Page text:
The majestic trout of Silver Creek share the same needs as trout on any other stretch of water in the country. They need to eat, they prefer sufficient cover from predators to wide-open expanses of unprotected water, and they love a constant food source. It is a simple equation in the life cycle of fish, but one that is a bit more complicated due to Silver Creek’s physical structure. The famous hatches that offer plentiful delicacies to the trout, along with marshy banks that are often difficult to climb, can tax even the most skilled fly fisherman.

Be prepared during the heaviest part of the season to encounter a fair share of likeminded fly fishermen. It is imperative to arrive early, locate a good spot and plan to stay put for the hatches. Unlike other trout water, where one can wander up and down the bank looking for likely feeding spots, Silver Creek Preserve is a rather short stretch of water. When the hatch commences and thousands of fish begin rising to the fly, it is best to put on the blinders and headhunt to a particular fish. It is not uncommon to see a novice casting in all directions, responding to the slap and slurp of feeding trout. Tempting as it might be, and as seductive as the large ka-thump of a trout cannonballing out of the water is, this whirling dervish approach does little to heighten the success of landing a trout.

While in this neck of the woods

To be in Sun Valley and Ketchum and not give the Big Wood River a try is almost unpardonable. Often forsaken for its more famous fly water, Silver Creek, the Big Wood has developed its own solid reputation for plentiful ‘bows, browns and a smaller population of brook trout.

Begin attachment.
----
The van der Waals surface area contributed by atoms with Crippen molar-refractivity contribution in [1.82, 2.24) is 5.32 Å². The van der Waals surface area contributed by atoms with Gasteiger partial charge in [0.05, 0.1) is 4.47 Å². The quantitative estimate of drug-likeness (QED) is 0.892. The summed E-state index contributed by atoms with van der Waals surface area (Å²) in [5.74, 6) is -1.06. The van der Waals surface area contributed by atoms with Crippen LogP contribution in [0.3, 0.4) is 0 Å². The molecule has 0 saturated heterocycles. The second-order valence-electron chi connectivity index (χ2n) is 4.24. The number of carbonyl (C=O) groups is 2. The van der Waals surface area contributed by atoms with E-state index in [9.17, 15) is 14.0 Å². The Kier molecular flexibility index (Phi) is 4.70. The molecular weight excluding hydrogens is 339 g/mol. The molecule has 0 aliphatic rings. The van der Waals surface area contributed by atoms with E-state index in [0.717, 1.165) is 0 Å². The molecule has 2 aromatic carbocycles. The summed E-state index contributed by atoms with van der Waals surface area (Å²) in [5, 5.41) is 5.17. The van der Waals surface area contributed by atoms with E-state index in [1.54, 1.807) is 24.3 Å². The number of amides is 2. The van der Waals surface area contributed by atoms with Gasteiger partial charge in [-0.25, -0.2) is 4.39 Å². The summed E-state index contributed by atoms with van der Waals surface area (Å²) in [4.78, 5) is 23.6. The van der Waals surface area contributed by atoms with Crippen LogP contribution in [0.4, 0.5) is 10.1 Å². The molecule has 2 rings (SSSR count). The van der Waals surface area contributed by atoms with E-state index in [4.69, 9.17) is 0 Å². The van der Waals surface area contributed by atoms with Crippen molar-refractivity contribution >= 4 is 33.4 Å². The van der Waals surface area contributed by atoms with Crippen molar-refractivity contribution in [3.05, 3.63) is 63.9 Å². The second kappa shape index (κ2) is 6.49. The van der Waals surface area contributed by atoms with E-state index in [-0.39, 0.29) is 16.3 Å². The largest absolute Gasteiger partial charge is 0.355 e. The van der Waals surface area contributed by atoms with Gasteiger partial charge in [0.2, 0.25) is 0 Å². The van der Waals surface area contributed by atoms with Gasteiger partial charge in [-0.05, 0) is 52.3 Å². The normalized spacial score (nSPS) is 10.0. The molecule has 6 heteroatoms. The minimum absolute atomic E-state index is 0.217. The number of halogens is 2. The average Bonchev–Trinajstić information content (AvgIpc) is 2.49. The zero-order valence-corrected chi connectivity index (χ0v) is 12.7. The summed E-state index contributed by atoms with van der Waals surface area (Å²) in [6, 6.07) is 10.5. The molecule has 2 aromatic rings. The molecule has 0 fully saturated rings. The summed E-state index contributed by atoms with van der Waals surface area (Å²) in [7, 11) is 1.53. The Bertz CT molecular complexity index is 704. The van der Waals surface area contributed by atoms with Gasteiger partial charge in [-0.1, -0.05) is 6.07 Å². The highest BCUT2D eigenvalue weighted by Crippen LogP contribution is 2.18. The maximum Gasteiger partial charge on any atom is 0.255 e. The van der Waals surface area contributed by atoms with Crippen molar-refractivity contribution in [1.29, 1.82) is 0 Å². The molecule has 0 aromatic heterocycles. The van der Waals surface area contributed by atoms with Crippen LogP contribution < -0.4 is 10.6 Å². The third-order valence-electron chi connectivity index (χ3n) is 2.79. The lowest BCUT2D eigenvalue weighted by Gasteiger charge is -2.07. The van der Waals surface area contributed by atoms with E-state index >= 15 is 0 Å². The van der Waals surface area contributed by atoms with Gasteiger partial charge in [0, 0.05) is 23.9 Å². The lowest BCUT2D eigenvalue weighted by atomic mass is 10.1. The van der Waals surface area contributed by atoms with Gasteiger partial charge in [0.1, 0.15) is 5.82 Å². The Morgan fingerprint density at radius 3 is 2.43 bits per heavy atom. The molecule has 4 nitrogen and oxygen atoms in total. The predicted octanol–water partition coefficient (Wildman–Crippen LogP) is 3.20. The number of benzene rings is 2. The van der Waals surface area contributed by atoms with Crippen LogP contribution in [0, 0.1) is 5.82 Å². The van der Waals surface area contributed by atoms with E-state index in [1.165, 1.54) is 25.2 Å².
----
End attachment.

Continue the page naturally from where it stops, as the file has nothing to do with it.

There are a number of good locations for entering the Big Wood that make it a truly convenient stretch of water to fly fish. And the upper end of the Big Wood River, from Ketchum to the North Fork, holds plenty of frisky trout.

Even during peak fishing season, the Big Wood provides ample opportunity for fly fishermen to test the trout. Following spring run-offs in mid- to late July, the fishing can be exceptional, with wonderful hatches and aggressive trout. Most stretches are wadeable, and the river sports a series of classic trout runs and deep pools. When dry fly activity dies down on the Big Wood, the old basics (prince nymphs, bead-head hare’s ears, and flashback pheasant tails) can be pulled out of the fly box and tested with a great deal of success.

Regardless of whether fly fishing is the driving force behind an expedition to the great trout waters surrounding Ketchum and Sun Valley, a trip into this area of the West is, by all means, a worthy and rewarding family affair. Between shopping in the quaint and unique shops along Ketchum’s boarded walkways, taking in brunch at the Sun Valley Lodge, biking, golfing or skating along the scenic bike path beside the Big Wood River, there is plenty to do for the entire family.

And although I never did get a chance to fish and have lunch with Ernest Hemingway, I wouldn’t mind playing a set of tennis with his son Jack (who almost singlehandedly created the funding to purchase the land on the Silver Creek Preserve), and if the opportunity presented itself, maybe wet a line together. Ill admit it is a dream, but I’m a fly fisherman, and great dreams are part of what always takes us to the mystery of water and the promise of great trout.

For more information on fishing in the Sun Valley area, contact any of these outfitters: Lost Rivers Outfitters, Ketchum, (208) 726-1706; Sun Valley Outfitters, Sun Valley, (208) 622-3400; or Silver Creek Outfitters, Ketchum, (208) 726-5282.